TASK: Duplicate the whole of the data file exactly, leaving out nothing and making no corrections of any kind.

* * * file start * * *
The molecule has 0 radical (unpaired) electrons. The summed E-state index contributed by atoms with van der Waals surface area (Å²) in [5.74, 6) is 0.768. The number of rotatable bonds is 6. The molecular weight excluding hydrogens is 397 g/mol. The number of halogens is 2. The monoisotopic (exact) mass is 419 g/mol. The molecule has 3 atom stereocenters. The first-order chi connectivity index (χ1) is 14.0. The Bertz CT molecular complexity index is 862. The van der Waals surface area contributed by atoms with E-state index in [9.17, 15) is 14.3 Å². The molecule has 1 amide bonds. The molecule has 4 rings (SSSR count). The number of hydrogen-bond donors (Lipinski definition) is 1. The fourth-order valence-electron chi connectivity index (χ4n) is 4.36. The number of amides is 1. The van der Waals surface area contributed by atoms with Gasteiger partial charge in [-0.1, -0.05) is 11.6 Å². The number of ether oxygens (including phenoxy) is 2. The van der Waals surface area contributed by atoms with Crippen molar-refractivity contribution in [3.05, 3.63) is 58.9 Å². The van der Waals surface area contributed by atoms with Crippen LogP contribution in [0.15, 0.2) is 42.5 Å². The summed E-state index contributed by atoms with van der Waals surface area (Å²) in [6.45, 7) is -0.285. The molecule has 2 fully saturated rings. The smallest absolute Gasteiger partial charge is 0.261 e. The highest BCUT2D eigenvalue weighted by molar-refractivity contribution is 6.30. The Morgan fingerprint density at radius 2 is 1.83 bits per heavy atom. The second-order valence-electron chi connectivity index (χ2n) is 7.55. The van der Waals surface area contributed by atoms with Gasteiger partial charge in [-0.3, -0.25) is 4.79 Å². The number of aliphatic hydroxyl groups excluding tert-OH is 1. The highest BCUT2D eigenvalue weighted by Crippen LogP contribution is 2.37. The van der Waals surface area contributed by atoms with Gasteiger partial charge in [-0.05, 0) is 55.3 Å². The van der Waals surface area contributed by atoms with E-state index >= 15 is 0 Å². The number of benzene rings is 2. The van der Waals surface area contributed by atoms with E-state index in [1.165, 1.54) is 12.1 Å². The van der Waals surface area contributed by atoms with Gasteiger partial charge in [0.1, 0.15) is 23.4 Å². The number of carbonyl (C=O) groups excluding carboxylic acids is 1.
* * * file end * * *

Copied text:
The molecule has 0 radical (unpaired) electrons. The summed E-state index contributed by atoms with van der Waals surface area (Å²) in [5.74, 6) is 0.768. The number of rotatable bonds is 6. The molecular weight excluding hydrogens is 397 g/mol. The number of halogens is 2. The monoisotopic (exact) mass is 419 g/mol. The molecule has 3 atom stereocenters. The first-order chi connectivity index (χ1) is 14.0. The Bertz CT molecular complexity index is 862. The van der Waals surface area contributed by atoms with E-state index in [9.17, 15) is 14.3 Å². The molecule has 1 amide bonds. The molecule has 4 rings (SSSR count). The number of hydrogen-bond donors (Lipinski definition) is 1. The fourth-order valence-electron chi connectivity index (χ4n) is 4.36. The number of amides is 1. The van der Waals surface area contributed by atoms with Gasteiger partial charge in [-0.1, -0.05) is 11.6 Å². The number of ether oxygens (including phenoxy) is 2. The van der Waals surface area contributed by atoms with Crippen molar-refractivity contribution in [3.05, 3.63) is 58.9 Å². The van der Waals surface area contributed by atoms with Crippen LogP contribution in [0.15, 0.2) is 42.5 Å². The summed E-state index contributed by atoms with van der Waals surface area (Å²) in [6.45, 7) is -0.285. The molecule has 2 fully saturated rings. The smallest absolute Gasteiger partial charge is 0.261 e. The highest BCUT2D eigenvalue weighted by molar-refractivity contribution is 6.30. The Morgan fingerprint density at radius 2 is 1.83 bits per heavy atom. The second-order valence-electron chi connectivity index (χ2n) is 7.55. The van der Waals surface area contributed by atoms with Gasteiger partial charge in [-0.3, -0.25) is 4.79 Å². The number of aliphatic hydroxyl groups excluding tert-OH is 1. The highest BCUT2D eigenvalue weighted by Crippen LogP contribution is 2.37. The van der Waals surface area contributed by atoms with Gasteiger partial charge in [-0.05, 0) is 55.3 Å². The van der Waals surface area contributed by atoms with E-state index >= 15 is 0 Å². The number of benzene rings is 2. The van der Waals surface area contributed by atoms with E-state index in [1.165, 1.54) is 12.1 Å². The van der Waals surface area contributed by atoms with Gasteiger partial charge in [0.1, 0.15) is 23.4 Å². The number of carbonyl (C=O) groups excluding carboxylic acids is 1.